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La vacanza (1971)

Medieval drama in which Redgrave plays an allegedly insane woman who is allowed to finally leave the madhouse to see if she is capable of functioning normally. Her parents pay no attention ... See full summary »

Director:

Tinto Brass

Writers:

Tinto Brass (screenplay), Tinto Brass (story) | 2 more credits »
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2 wins. See more awards »

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Cast

Cast overview:
Vanessa Redgrave ... Immacolata Meneghelli
Franco Nero ... Osiride
Leopoldo Trieste ... Judge
Corin Redgrave ... Gigi
Countessa Veronica Countessa Veronica ... Iside
Germana Monteverdi Germana Monteverdi ... The countess (as Mercedes Monteverdi)
Margarita Lozano ... Ra (as Margherita Lozano)
Fany Sakantany Fany Sakantany ... Alpi
Pupo De Luca Pupo De Luca
Attilio Corsini Attilio Corsini
Osiride Pevarello Osiride Pevarello ... Olindo
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Storyline

Medieval drama in which Redgrave plays an allegedly insane woman who is allowed to finally leave the madhouse to see if she is capable of functioning normally. Her parents pay no attention to her and eventually sell her to a creditor. En route she escapes and runs into a poacher. She explains her terrible situation via flashback. He feels sympathetic and so the two head off for many free-flowing adventures. Written by Ørnås

Plot Summary | Add Synopsis

Genres:

Drama

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Details

Country:

Italy

Language:

Italian

Release Date:

5 April 1972 (Italy) See more »

Also Known As:

Vacation See more »

Company Credits

Show more on IMDbPro »

Technical Specs

Sound Mix:

Mono

Color:

Color (Technochrome)
See full technical specs »
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Did You Know?

Connections

Referenced in A Talk with Tinto Brass (2012) See more »

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User Reviews

 
VACATION (Tinto Brass, 1971) **
19 February 2010 | by Bunuel1976See all my reviews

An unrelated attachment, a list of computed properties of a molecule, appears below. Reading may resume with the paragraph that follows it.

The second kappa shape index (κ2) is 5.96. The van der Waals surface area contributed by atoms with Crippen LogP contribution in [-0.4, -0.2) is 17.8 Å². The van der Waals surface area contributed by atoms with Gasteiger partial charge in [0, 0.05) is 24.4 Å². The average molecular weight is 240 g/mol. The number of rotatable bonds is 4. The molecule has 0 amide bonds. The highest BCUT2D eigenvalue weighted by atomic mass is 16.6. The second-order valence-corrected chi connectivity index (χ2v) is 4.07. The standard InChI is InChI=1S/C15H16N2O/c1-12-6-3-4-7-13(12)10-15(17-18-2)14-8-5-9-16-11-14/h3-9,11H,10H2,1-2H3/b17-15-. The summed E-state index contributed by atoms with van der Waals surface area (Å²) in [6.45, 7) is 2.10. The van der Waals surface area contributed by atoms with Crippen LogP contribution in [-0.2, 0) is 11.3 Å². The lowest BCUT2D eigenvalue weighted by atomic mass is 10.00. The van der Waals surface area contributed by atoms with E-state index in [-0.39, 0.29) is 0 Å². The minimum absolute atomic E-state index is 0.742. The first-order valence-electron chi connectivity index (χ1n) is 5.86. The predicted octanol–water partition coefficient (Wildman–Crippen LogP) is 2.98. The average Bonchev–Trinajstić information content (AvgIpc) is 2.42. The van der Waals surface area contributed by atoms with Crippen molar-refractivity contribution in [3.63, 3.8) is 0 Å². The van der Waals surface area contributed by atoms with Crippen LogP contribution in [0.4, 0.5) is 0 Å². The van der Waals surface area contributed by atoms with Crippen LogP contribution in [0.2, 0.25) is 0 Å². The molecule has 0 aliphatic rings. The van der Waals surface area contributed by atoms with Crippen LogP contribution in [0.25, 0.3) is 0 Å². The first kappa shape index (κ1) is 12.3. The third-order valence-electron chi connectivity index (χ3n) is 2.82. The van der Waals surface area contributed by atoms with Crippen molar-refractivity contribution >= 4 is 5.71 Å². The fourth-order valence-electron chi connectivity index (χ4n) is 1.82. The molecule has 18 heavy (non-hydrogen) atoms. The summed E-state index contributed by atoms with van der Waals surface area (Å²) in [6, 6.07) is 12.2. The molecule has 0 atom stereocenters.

Clearly not having learned my lesson recently with Tinto Brass' head-scratching THE HOWL (1970), I decided to try my luck again with another film of his from the same period and along the same lines (and which I acquired from the same source). For some reason, I was led to believe that this was going to be a medieval fable but that illusion was soon dispelled from the get-go with the appearance of a limo coming to pick up mental patient Vanessa Redgrave on her way to the titular 'event'. Forty years on, it is hard to fathom what the appeal of these free-wheeling, politically-orientated, socially-conscious and sexually-aware diatribes (of which there were several from all over Europe) ever was; in this case, one would hope that Franco Nero, Vanessa and Corin Redgrave at least enjoyed some good grass while making it because, the knowledge that they agreed to do it while in the full possession of their cognitive faculties, would certainly reflect unfavorably on their taste in choice of material! Having said that, VACATION is, if at all possible, even more impenetrable than THE HOWL...but the charismatic presence of the trio of actors somehow makes the entire ungodly mixture ever so slightly more palatable. Upon arriving home from the clinic, Redgrave (who reads the lines herself in broken Italian) meets up with her bizarre family – who is prone to making godawful animal noises at table and pelt the girl with everything that comes handy. Shown the door, she embarks on a road trip which sees her encounter bird-watching tramp Nero and bicycling English gentleman Corin (also mouthing his own dialogue, I did not instantly recognize him made up as he was with glasses and hat) who somehow presides over a rambling group of grotesque whores. In the midst of all this, Redgrave also takes to narrate to Nero and enact that elusive (and utterly pointless) medieval fable, gets jailed and interrogated by poor Leopoldo Trieste and, in perhaps the film's highpoint, witnesses at the climax {sic} the whores' 'orgasmic' striking while sitting at their weaving machines in a factory!! For what it is worth, the blind madam and Nero both get shot (by the elite gentry and the Police respectively), some nudity is on display (given Brass' involvement that was inevitable), Vanessa also gets to plaintively sing a couple of songs in Italian (with THE HOWL's Gigi Proietti lending his vocals to the closing track)...but who really cares? The print I watched was sourced from an old Italian VHS that sported overly soft visuals and a terminally hiss-laden soundtrack that made the film that much of a chore to sit through. Ultimately, the biggest mystery surrounding this film (more than any grandiose satirical-surreal concept) is how it managed to get named "Best Italian Film" at the Venice Film Festival (during an enigmatic 12-year period in which no official prizes were awarded by the Biennale).


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